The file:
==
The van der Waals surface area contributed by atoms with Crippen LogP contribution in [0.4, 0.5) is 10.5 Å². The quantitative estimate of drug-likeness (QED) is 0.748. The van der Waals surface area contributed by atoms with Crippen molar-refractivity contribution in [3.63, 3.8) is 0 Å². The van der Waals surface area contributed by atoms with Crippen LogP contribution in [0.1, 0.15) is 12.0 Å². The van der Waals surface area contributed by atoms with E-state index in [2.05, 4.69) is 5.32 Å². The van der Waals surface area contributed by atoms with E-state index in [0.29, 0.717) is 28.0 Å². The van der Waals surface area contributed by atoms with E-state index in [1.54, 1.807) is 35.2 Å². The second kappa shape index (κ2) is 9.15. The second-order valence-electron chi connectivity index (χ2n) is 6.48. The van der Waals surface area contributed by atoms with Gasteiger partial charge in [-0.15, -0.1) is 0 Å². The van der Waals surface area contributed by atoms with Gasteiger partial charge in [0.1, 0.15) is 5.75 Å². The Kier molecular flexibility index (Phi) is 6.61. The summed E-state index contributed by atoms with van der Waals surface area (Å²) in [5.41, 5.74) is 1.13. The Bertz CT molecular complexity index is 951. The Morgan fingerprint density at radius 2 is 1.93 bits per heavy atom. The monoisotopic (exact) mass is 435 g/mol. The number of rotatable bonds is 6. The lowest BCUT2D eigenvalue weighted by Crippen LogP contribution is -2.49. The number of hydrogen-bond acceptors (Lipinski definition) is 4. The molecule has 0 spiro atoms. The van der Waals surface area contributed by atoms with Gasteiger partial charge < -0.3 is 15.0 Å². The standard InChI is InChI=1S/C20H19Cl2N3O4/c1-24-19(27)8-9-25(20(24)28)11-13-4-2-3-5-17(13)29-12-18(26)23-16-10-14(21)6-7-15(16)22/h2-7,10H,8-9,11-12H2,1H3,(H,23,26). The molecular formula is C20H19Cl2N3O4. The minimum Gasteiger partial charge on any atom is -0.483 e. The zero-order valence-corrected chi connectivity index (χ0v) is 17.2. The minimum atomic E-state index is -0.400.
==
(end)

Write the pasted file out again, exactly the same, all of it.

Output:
The van der Waals surface area contributed by atoms with Crippen LogP contribution in [0.4, 0.5) is 10.5 Å². The quantitative estimate of drug-likeness (QED) is 0.748. The van der Waals surface area contributed by atoms with Crippen molar-refractivity contribution in [3.63, 3.8) is 0 Å². The van der Waals surface area contributed by atoms with Crippen LogP contribution in [0.1, 0.15) is 12.0 Å². The van der Waals surface area contributed by atoms with E-state index in [2.05, 4.69) is 5.32 Å². The van der Waals surface area contributed by atoms with E-state index in [0.29, 0.717) is 28.0 Å². The van der Waals surface area contributed by atoms with E-state index in [1.54, 1.807) is 35.2 Å². The second kappa shape index (κ2) is 9.15. The second-order valence-electron chi connectivity index (χ2n) is 6.48. The van der Waals surface area contributed by atoms with Gasteiger partial charge in [-0.15, -0.1) is 0 Å². The van der Waals surface area contributed by atoms with Gasteiger partial charge in [0.1, 0.15) is 5.75 Å². The Kier molecular flexibility index (Phi) is 6.61. The summed E-state index contributed by atoms with van der Waals surface area (Å²) in [5.41, 5.74) is 1.13. The Bertz CT molecular complexity index is 951. The Morgan fingerprint density at radius 2 is 1.93 bits per heavy atom. The monoisotopic (exact) mass is 435 g/mol. The number of rotatable bonds is 6. The lowest BCUT2D eigenvalue weighted by Crippen LogP contribution is -2.49. The number of hydrogen-bond acceptors (Lipinski definition) is 4. The molecule has 0 spiro atoms. The van der Waals surface area contributed by atoms with Gasteiger partial charge < -0.3 is 15.0 Å². The standard InChI is InChI=1S/C20H19Cl2N3O4/c1-24-19(27)8-9-25(20(24)28)11-13-4-2-3-5-17(13)29-12-18(26)23-16-10-14(21)6-7-15(16)22/h2-7,10H,8-9,11-12H2,1H3,(H,23,26). The molecular formula is C20H19Cl2N3O4. The minimum Gasteiger partial charge on any atom is -0.483 e. The zero-order valence-corrected chi connectivity index (χ0v) is 17.2. The minimum atomic E-state index is -0.400.